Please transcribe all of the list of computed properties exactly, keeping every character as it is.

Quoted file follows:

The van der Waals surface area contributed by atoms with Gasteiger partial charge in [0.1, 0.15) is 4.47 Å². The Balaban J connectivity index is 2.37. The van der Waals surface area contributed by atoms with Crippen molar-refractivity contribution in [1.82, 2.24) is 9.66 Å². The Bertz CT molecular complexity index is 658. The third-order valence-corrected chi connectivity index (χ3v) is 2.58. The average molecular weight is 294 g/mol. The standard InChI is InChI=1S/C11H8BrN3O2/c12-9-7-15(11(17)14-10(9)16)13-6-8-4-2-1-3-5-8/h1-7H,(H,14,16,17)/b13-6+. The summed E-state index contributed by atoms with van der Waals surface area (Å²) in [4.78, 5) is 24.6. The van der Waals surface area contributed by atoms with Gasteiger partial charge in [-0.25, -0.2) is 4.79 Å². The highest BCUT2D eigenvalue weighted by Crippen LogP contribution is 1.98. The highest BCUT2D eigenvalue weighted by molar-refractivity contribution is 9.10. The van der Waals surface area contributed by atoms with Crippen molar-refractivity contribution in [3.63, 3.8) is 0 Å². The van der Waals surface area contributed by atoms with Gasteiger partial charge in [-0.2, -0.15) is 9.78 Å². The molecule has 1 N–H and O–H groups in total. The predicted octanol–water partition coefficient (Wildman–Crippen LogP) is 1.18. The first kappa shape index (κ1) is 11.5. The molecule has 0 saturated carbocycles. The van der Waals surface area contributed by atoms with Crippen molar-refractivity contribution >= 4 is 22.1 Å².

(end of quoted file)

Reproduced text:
The van der Waals surface area contributed by atoms with Gasteiger partial charge in [0.1, 0.15) is 4.47 Å². The Balaban J connectivity index is 2.37. The van der Waals surface area contributed by atoms with Crippen molar-refractivity contribution in [1.82, 2.24) is 9.66 Å². The Bertz CT molecular complexity index is 658. The third-order valence-corrected chi connectivity index (χ3v) is 2.58. The average molecular weight is 294 g/mol. The standard InChI is InChI=1S/C11H8BrN3O2/c12-9-7-15(11(17)14-10(9)16)13-6-8-4-2-1-3-5-8/h1-7H,(H,14,16,17)/b13-6+. The summed E-state index contributed by atoms with van der Waals surface area (Å²) in [4.78, 5) is 24.6. The van der Waals surface area contributed by atoms with Gasteiger partial charge in [-0.25, -0.2) is 4.79 Å². The highest BCUT2D eigenvalue weighted by Crippen LogP contribution is 1.98. The highest BCUT2D eigenvalue weighted by molar-refractivity contribution is 9.10. The van der Waals surface area contributed by atoms with Crippen molar-refractivity contribution in [3.63, 3.8) is 0 Å². The van der Waals surface area contributed by atoms with Gasteiger partial charge in [-0.2, -0.15) is 9.78 Å². The molecule has 1 N–H and O–H groups in total. The predicted octanol–water partition coefficient (Wildman–Crippen LogP) is 1.18. The first kappa shape index (κ1) is 11.5. The molecule has 0 saturated carbocycles. The van der Waals surface area contributed by atoms with Crippen molar-refractivity contribution >= 4 is 22.1 Å².